“Josh has just gone through to ICU. It’ll take them a little time to connect all the monitors. They’ll call you in a few minutes,” the doctor slipped off his surgical cap and rubbed at his face. It was early on a Sunday morning and I could see a dusting of sandy stubble on his cheek.

Shannon and I leant as far forward as we could in the saggy waiting room chairs. A florescent light winked and stammered above us. The surgeon nudged a forgotten magazine to one side and sat on the couch next to us. He leant forward, resting his elbows on his knees.

“It’s not good news, I’m afraid,” he said, “the liver is filled with tumours and I found evidence of inflammation in the lymph nodes.” My ears began buzzing and I could feel my heart pounding in my chest.

“The oncologist said there was a chance he could be a transplant candidate?” Shannon asked. Shannon’s voice still contained a chord of hope. I already knew that all hope was gone. I’d known the moment the surgeon sat down.

“The cancer has spread outside the liver. To do a transplant I’d need to supress his immune system and then the cancer would grow unchecked. I’m sorry.”

“Is there a chance the inflammation in the lymph node isn’t cancer?” I was clutching at straws. We all knew it.

“I can’t be sure.” He paused and then said, “I know the liver is gone and I know the cancer has spread. He’s not a transplant candidate. I’m so sorry.”

“How long?” I asked. It came out as a mewl. I tried again. “How long does he have?”

“Without treatment?” Tears gathered in the surgeon’s eyes. He swiped them away as if worried that this glimpse of humanity would somehow be deemed unprofessional. “With such an aggressive cancer? A couple of months. Maybe.”

Shannon and I sucked in air simultaneously. Shannon reached for my hand. “I thought we’d have longer,” my husband said. I didn’t recognise his voice.

“I’m not an oncologist. Perhaps with chemotherapy…” The surgeon shrugged.

Shannon and I already knew that the oncologists had declined to offer chemotherapy to our son based on the invasiveness of the treatment and the poor prognosis. Transplant was our last hope.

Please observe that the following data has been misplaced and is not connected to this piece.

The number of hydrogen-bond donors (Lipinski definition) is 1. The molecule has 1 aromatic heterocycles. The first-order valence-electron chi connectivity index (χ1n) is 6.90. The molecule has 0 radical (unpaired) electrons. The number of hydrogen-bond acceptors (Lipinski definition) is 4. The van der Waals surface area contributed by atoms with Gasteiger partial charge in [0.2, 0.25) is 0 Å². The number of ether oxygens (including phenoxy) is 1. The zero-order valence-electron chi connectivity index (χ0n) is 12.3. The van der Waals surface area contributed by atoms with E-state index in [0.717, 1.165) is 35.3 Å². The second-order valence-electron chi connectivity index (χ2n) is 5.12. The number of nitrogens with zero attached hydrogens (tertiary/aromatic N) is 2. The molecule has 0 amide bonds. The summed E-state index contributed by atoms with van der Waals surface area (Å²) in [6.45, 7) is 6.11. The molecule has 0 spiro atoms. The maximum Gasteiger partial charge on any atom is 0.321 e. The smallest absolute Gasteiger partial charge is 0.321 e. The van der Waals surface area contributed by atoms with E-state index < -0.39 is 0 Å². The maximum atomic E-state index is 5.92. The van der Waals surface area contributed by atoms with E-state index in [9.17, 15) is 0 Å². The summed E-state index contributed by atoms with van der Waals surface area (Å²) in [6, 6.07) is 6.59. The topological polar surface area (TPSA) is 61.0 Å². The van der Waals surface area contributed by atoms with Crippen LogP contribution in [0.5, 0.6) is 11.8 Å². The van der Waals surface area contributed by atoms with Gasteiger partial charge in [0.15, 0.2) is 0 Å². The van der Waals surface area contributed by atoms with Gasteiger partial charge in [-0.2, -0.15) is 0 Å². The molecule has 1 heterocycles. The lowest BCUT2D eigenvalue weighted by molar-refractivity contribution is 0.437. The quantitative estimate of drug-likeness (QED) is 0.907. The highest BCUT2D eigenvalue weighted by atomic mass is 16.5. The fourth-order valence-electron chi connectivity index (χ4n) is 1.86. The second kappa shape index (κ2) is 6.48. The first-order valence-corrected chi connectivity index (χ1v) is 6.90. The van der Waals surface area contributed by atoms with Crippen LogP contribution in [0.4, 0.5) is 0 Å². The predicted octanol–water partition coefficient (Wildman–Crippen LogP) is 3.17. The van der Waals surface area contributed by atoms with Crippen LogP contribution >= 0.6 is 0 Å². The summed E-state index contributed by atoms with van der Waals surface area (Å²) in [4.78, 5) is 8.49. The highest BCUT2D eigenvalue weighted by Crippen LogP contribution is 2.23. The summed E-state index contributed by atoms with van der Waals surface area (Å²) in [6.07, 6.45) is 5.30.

“I’m so sorry.” The surgeon said again.

On the 27 January 2017, our fifteen-year-old son came home to die.

Yesterday that same young man told me he had signed up to swim the Midmar Mile – a mile long swim across a local dam.

“Don’t worry,” he laughed at my shocked expression, “Nadia says she’ll swim by my side.” Nadia is his swimming coach and an accomplished long-distance swimmer in her own right. I shouldn’t be surprised because this is only the latest in a long line of challenges Josh has set himself since diagnosis. They run the gamut from getting back to school, to getting out of a wheel chair, to starting a technology club, to organising a “not-dead-yet” party for the medical team who’ve been treating him.

Josh was lucky. A second oncologist didn’t have the same view on treatment and began palliative chemotherapy back in March. There is still no cure for Cholangiocarcinoma – a rare cancer of the biliary ducts that is usually confined to geriatric patients. As the days became weeks and the weeks have become months Joshua’s oncologist has also, hesitantly, begun planning for a future she initially gave him a one percent chance of attaining.

You would think that being given an ‘expiry date’ for your child would be the end of happiness in a family. Certainly we have had moments when I thought my body must surely be too small to contain so much grief but, eight months later, we find ourselves….happier.